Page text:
WRAL Investigates

Wake sheriff responds, in detail, to county's concerns about personnel, spending

Posted December 5, 2019 4:43 p.m. EST
Updated December 5, 2019 5:54 p.m. EST

Wake County Sheriff Gerald Baker

— It took more than two months and 173 pages, but the Wake County Sheriff's Office has answered concerns about spending raised by County Manager David Ellis.

WRAL News obtained a memos from Ellis’ staff to Sheriff Gerald Baker through a public records request in October. Baker did not provide his response to WRAL, so a public records request to the county produced it.

"We all want what is best for the residents of this county," Baker wrote before pointing the finger at the previous administration of Sheriff Donnie Harrison.

"Upon my election, this administration inherited various known and unknown obligations that required immediate attention and restructuring. ... [T]he County Manager's Office and others in attendance were enlightened on the numerous inherited concerns, abnormal circumstances and everyday situations that needed to be addressed," he wrote.

Included in the sheriff's response is the 44-page business plan presentation he made to county staff in October.

The back-and-forth of blame began when Wake County Chief Financial Officer Emily Lucas sent a memo to Baker, Ellis and County Attorney Scott Warren saying sheriff's department processes had been "inconsistent with county policies, procedures and guidelines."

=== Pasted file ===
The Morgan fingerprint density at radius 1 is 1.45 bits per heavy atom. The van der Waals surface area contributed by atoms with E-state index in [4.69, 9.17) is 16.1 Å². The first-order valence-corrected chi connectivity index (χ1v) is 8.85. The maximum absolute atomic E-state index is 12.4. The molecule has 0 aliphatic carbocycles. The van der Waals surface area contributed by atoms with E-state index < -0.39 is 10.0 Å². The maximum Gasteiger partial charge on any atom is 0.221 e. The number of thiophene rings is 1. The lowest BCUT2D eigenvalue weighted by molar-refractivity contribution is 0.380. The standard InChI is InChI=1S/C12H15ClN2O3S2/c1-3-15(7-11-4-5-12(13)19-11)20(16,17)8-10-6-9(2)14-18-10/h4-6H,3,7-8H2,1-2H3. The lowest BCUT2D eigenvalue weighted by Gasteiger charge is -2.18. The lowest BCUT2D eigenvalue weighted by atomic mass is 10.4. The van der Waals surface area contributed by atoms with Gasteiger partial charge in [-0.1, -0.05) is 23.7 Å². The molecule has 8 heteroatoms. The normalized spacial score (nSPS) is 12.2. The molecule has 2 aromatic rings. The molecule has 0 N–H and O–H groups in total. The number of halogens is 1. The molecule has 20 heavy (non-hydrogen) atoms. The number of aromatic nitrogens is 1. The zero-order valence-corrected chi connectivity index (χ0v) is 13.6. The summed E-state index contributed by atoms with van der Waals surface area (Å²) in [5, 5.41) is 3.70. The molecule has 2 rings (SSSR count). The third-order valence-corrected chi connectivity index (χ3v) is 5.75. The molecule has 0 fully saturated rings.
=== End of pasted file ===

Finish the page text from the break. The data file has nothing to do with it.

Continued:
The email outlined several issues that needed correction, including how Baker was offering vendor contracts, sometimes without going through the proper bidding process and without receiving permission to offer a no-bid contract. Supporting documents also raised questions about the sheriff’s office terminating existing contracts without even telling the vendor.

In his defense, Baker blamed contracts he inherited which favored the vendor.

"The challenge of contract processing was due in large part to doing our due diligence," he wrote. "This began with examining the services and agreements pertaining to the various vendors. It was quickly determined that many contracts had evergreen clauses, were in pre-printed form with one-sided language favoring the vendor and did not have the mandatory language now required by the county. Our office aggressively negotiated contracts to remove language that was unfavorable to the county and language that was not applicable to the contract."

In response to a concern about a major food service contract canceled before its expiration and the vendor replaced without bidding, Baker said the food vendor needed to be replaced immediately as a matter of safety for the inmates. He included a series of photos to support that case.

In late September, Ellis sent another memo to the sheriff, which focused on personnel changes.

Among the issues: hiring or placing employees in positions prior to approval, placing employees in new positions they were not qualified to perform and converting detention officers to higher-paying senior positions despite a detention officer shortage. Ellis also touched on the contract issues, including the fact that the sheriff’s office waited too long to submit some new contracts, which delayed their approval.

Baker defended changes he made in reclassifying employees to a higher pay grade, saying he was working to reduce overtime to balance out the higher salaries. He also pointed to additional training he has implemented for field officers.

Baker disputed and defended allegations that he and his staff circumvented rules and policies in paying for travel and purchases and in handling cash. He explained each as an isolated incident, often involving personnel turnover, that had been rectified.

County leaders fired back late Thursday, standing by the memos and vowed to make sure the sheriff follows protocol.

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